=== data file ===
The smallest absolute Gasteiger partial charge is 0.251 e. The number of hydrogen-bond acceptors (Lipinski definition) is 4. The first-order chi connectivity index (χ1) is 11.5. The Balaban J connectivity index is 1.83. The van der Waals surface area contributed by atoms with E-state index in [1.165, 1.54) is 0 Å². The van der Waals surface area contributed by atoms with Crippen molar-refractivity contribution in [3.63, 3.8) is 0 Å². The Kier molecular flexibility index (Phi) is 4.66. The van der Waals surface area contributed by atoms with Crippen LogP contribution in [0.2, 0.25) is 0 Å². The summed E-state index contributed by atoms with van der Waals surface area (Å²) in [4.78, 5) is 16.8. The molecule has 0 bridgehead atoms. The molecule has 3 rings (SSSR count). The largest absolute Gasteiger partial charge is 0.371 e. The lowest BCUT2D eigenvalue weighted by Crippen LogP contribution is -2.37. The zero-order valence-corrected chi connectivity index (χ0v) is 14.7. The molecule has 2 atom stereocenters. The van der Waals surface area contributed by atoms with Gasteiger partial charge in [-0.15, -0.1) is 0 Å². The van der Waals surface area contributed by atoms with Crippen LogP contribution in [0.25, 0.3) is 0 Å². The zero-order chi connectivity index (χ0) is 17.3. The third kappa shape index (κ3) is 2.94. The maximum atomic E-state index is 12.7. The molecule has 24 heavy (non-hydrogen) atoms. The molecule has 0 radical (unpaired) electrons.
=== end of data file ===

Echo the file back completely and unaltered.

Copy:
The smallest absolute Gasteiger partial charge is 0.251 e. The number of hydrogen-bond acceptors (Lipinski definition) is 4. The first-order chi connectivity index (χ1) is 11.5. The Balaban J connectivity index is 1.83. The van der Waals surface area contributed by atoms with E-state index in [1.165, 1.54) is 0 Å². The van der Waals surface area contributed by atoms with Crippen molar-refractivity contribution in [3.63, 3.8) is 0 Å². The Kier molecular flexibility index (Phi) is 4.66. The van der Waals surface area contributed by atoms with Crippen LogP contribution in [0.2, 0.25) is 0 Å². The summed E-state index contributed by atoms with van der Waals surface area (Å²) in [4.78, 5) is 16.8. The molecule has 0 bridgehead atoms. The molecule has 3 rings (SSSR count). The largest absolute Gasteiger partial charge is 0.371 e. The lowest BCUT2D eigenvalue weighted by Crippen LogP contribution is -2.37. The zero-order valence-corrected chi connectivity index (χ0v) is 14.7. The molecule has 2 atom stereocenters. The van der Waals surface area contributed by atoms with Gasteiger partial charge in [-0.15, -0.1) is 0 Å². The van der Waals surface area contributed by atoms with Crippen LogP contribution in [0.25, 0.3) is 0 Å². The zero-order chi connectivity index (χ0) is 17.3. The third kappa shape index (κ3) is 2.94. The maximum atomic E-state index is 12.7. The molecule has 24 heavy (non-hydrogen) atoms. The molecule has 0 radical (unpaired) electrons.